This image depicts University students enrolled in health care programs lined up to get their influenza vaccine, in Casablanca, Morocco, during the country’s 2014 - 2015 influenza season.
In 2006, Morocco began working under a cooperative agreement with the CDC to conduct influenza surveillance. Since then, data from Morocco’s surveillance system has been used to estimate the country’s burden of influenza, and define its seasonality, pointing to the possible benefit of Morocco having its own national flu vaccination program for certain groups. In light of those data, in 2013, Morocco worked with CDC to expand the country’s existing flu vaccine policy, and the next year, Morocco implemented a larger influenza vaccination campaign.
For more on this international endeavor, please see the link below.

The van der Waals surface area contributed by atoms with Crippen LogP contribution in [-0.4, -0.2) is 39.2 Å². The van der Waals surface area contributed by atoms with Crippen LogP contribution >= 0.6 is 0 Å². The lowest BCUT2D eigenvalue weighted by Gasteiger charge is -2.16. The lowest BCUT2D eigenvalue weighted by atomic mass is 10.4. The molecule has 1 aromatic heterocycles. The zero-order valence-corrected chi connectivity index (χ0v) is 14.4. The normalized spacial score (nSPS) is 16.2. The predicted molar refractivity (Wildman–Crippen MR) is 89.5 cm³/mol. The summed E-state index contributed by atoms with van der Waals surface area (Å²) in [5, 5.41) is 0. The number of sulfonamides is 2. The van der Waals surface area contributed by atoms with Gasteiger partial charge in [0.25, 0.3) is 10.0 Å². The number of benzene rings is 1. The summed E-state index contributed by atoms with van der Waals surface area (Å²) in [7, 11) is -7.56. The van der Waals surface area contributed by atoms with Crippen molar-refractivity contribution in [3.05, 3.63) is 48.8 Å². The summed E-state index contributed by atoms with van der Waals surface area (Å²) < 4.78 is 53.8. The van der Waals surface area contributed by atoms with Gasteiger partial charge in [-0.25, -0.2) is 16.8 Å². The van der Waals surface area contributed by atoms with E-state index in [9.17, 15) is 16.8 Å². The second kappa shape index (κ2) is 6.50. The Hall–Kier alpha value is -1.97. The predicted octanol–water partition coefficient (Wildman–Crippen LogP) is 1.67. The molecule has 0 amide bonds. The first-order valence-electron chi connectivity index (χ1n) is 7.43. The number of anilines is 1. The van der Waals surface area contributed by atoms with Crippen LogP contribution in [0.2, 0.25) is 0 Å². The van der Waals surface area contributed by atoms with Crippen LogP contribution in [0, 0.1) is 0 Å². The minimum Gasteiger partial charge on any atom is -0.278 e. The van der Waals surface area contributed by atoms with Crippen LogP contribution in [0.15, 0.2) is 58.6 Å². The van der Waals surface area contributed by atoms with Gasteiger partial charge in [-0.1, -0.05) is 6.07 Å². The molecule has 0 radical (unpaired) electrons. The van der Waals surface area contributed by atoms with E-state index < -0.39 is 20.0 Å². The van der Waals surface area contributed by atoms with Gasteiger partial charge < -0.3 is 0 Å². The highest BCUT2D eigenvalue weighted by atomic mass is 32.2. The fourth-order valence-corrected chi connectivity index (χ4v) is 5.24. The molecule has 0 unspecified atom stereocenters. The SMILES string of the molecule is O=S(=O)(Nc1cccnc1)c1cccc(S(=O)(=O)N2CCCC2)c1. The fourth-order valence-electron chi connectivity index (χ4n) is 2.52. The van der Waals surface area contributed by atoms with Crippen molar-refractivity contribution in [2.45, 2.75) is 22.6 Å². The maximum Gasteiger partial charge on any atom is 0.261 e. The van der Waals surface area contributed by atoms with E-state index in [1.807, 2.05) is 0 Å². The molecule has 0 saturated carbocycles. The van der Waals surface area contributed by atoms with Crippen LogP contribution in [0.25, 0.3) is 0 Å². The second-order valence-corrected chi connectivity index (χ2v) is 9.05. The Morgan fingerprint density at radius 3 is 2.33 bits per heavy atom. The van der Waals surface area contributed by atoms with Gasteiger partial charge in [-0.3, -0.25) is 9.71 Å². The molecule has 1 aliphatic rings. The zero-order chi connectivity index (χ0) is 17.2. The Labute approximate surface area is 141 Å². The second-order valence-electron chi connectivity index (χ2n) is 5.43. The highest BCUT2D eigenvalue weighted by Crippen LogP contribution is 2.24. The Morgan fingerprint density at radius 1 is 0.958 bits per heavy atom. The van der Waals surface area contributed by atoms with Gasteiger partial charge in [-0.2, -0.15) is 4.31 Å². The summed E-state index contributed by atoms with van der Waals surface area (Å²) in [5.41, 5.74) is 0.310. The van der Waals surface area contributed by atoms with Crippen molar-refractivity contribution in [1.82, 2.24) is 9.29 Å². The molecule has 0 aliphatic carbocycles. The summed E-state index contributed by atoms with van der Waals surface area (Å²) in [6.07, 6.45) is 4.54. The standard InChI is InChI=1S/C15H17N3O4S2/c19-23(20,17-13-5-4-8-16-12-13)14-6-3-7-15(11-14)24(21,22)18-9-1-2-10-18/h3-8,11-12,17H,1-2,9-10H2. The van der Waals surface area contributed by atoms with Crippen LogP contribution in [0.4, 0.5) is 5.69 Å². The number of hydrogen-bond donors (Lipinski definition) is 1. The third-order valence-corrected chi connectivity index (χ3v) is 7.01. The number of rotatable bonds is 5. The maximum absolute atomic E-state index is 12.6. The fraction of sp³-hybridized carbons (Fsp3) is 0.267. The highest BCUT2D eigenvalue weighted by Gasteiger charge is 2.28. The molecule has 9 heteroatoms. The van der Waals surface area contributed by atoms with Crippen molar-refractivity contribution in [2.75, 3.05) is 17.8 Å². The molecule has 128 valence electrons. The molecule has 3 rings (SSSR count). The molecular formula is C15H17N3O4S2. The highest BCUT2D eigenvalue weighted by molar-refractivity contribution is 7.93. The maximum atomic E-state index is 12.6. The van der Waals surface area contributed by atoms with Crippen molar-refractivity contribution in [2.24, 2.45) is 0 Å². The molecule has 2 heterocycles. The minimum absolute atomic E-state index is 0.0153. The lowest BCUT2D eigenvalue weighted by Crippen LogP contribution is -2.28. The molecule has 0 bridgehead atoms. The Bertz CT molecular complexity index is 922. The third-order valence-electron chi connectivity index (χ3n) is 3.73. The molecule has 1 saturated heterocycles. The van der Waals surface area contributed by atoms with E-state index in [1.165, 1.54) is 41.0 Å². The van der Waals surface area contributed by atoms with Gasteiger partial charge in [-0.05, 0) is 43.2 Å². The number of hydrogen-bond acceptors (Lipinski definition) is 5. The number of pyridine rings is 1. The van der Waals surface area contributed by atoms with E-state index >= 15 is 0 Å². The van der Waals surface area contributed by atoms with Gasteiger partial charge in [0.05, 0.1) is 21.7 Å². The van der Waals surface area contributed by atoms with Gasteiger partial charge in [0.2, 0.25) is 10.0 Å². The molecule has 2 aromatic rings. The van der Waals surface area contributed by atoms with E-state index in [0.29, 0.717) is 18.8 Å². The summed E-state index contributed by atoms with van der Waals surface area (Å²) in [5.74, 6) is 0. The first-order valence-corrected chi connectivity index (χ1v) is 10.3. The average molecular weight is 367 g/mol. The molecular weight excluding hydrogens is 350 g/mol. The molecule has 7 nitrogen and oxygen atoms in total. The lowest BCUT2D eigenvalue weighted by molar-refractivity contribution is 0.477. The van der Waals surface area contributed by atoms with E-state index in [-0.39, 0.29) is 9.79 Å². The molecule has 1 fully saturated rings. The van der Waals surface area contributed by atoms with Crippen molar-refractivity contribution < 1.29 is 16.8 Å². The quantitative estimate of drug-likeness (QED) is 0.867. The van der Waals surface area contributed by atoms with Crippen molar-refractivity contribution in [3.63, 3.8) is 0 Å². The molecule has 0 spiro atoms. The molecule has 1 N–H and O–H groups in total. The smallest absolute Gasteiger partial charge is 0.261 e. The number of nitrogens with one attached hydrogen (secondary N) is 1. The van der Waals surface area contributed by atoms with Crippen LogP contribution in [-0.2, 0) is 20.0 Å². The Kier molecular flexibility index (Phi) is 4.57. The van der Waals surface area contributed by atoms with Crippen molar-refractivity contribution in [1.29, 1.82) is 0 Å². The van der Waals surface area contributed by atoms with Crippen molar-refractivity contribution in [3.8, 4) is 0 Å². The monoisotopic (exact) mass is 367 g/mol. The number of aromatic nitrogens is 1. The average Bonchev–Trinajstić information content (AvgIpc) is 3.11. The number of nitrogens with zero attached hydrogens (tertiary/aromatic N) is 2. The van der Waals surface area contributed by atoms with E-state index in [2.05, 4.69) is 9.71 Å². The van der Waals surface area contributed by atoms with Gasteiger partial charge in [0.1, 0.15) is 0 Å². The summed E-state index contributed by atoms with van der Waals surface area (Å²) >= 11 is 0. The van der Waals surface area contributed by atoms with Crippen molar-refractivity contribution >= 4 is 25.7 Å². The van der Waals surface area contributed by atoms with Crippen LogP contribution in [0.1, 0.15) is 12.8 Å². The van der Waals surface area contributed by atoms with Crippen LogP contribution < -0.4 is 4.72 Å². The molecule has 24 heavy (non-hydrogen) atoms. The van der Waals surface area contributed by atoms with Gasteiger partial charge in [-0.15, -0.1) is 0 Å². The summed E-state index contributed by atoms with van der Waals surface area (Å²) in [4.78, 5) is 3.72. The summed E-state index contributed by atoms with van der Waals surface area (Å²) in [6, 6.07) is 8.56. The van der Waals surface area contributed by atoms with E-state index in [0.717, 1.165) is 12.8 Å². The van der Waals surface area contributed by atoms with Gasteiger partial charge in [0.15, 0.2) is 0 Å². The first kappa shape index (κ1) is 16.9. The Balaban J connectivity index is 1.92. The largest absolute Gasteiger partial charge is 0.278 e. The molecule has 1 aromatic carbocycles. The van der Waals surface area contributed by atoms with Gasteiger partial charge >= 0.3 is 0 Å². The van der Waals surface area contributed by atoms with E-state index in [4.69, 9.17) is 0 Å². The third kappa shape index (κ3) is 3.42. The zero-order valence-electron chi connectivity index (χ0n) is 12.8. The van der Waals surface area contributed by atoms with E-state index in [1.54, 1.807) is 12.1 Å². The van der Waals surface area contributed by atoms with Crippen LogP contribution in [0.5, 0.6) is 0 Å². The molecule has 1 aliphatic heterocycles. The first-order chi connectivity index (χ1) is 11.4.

Morocco purchased 100,000 doses of vaccine, as it had during previous years, and with technical expertise from CDC and help from the Partnership for Influenza Vaccine Introduction (PIVI), and The Task Force for Global Health, also received a donation of roughly 123,000 doses of vaccine. The flu vaccination campaign targeted the elderly and persons with diabetes, people at high risk of flu-related complications, along with health care personnel, Hajj pilgrims, and university students enrolled in health care programs. While the vaccination policy had for years included mandatory flu vaccination for public sector health professionals, and pilgrims traveling to Islamic holy sites, targeting persons at high risk of flu-related complications with a national campaign was a first for the country. Morocco drew on its existing network of diabetes clinics, distributing vaccine from November, 2014, to January, 2015, resulting in a successful campaign.